|T-Mobile Plans||ONE||ONE Plus|
T-Mobile Plans:1 Line
($70 w. autopay)
($80 w. autopay)
T-Mobile Plans:2 Lines
($105 w. autopay)
($115 w. autopay)
T-Mobile Plans:3 Lines
($150 w. autopay)
($160 w. autopay)
T-Mobile Plans:4 Lines
($175 w. autopay)
($185 w. autopay)
For multiple lines, the same ONE plans apply, but the rates change with each additional line. If you needed two lines on your account, a base ONE plan would cost $100, or $50 per line. For four lines on a basic ONE plan, the cost would be $40 per line, or $160 total.
Sprint has not been one to shy away from unlimited data plans. The company offers a base plan that begins at $60 per month for a single line, $100 per month for two lines, and $30 additional for each line after the second. The features of the base plan are comparable to T-Mobile’s ONE plan, but without certain restrictions like the 480p quality cap for streaming video. Notably, Spring often has promotions on its plans (as is the case currently), which usually amounts to knocking ten dollars of each line.
Sprint Plans:1 Line
($40 w. autopay)
($60 w. autopay)
Sprint Plans:2 Lines
($80 w. autopay)
($100 w. autopay)
Sprint Plans:3 Lines
($120 w. autopay)
($130 w. autopay)
Sprint Plans:4 Lines
($160 w. autopay)
($160 w. autopay)
Due to AT&T’s acquisitions of DIRECTV and Warner Bros., many of AT&T’s plans include television services, including the relatively new DIRECTV streaming service and HBO GO. With streaming video requiring a ton of data, it makes sense that AT&T would bundle in-house streaming services into its bundled unlimited plans, and if you happen to be in the market for a streaming television service that will allow you to cut the cord, they’re pretty compelling plans.
The base unlimited plan is the AT&T Unlimited Choice plan at $65 (although it becomes $60 if you sign up for autopay). As you’d expect, Unlimited Choice has many of the same stipulations as the base T-Mobile ONE plan; however, this entry-level unlimited plan actually limits data speeds to 3 Mbps. If you want full-speed data as well as 10 GB of high-speed tethering and high-quality streaming video, you’d want Unlimited Choice Plus at $95. The Plus plan also includes the HBO streaming service. It’s worth noting, too, that both plans can accommodate multiple lines; the cost for a single line is applied to the second line, but with a five-dollar discount. After the second line, lines three and above cost $20 each.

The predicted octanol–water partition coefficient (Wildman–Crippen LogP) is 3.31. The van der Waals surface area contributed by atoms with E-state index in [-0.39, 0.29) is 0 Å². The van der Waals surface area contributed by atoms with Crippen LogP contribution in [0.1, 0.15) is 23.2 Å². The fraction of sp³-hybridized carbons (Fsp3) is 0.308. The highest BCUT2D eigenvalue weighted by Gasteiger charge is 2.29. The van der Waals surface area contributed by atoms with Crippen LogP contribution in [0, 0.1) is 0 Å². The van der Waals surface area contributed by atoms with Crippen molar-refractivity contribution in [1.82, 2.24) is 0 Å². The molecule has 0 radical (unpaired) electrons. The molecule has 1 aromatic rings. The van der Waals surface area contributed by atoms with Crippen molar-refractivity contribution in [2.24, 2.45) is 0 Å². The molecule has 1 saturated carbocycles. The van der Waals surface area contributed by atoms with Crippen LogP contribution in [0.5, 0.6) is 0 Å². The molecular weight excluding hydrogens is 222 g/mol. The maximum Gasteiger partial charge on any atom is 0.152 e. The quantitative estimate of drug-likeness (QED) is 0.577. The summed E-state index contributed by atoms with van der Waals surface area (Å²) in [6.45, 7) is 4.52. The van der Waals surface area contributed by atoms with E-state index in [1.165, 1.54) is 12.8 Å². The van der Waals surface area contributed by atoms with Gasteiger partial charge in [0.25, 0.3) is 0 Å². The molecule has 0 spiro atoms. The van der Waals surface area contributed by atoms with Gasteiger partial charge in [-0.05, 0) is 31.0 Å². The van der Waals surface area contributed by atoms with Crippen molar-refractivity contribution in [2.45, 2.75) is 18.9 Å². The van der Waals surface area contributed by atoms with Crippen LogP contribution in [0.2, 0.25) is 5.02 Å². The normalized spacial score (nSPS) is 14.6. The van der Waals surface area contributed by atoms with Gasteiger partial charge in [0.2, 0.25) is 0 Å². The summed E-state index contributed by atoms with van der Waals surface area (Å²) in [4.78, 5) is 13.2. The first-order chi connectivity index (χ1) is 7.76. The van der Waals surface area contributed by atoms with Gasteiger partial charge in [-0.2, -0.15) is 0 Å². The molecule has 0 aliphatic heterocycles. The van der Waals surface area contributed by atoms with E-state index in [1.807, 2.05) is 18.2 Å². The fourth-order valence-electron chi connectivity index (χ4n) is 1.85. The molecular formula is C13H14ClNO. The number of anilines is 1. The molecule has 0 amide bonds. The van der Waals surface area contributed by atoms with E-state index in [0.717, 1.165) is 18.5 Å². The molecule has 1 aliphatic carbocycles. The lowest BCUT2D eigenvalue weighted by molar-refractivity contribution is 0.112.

Unlimited plans aren’t the only option AT&T offers. Until recently, unlimited data was available only to AT&T customers who also had DIRECTV, leaving everyone else with only the “data bucket” plans to choose from, which are still available today. Basically, you pay for a set amount of data — 1 GB for $30, 3 GB for $40, 6 GB for $60, etc. — with a line-access fee of $20 on top. With the line access fee, you get unlimited voice and messaging. So if you chose the 1 GB data option, your plan would cost just $50 ($20 line access + $30 for 1 GB of data), not including taxes and fees. If your data needs are small, this could be a great way to save some money on AT&T service.
|AT&T Plans||1 GB||3 GB||6 GB||Unlimited Choice||Unlimited Plus|
AT&T Plans:1 Line
($50 w. autopay)
($60 w. autopay)
($75 w. autopay)
($60 w. autopay0
($90 w. autopay)
AT&T Plans:2 Lines
($70 w. autopay)
($80 w. autopay)
($90 w. autopay)
($115 w. autopay)
($145 w. autopay)
AT&T Plans:3 Lines
($90 w. autopay)
($100 w. autopay)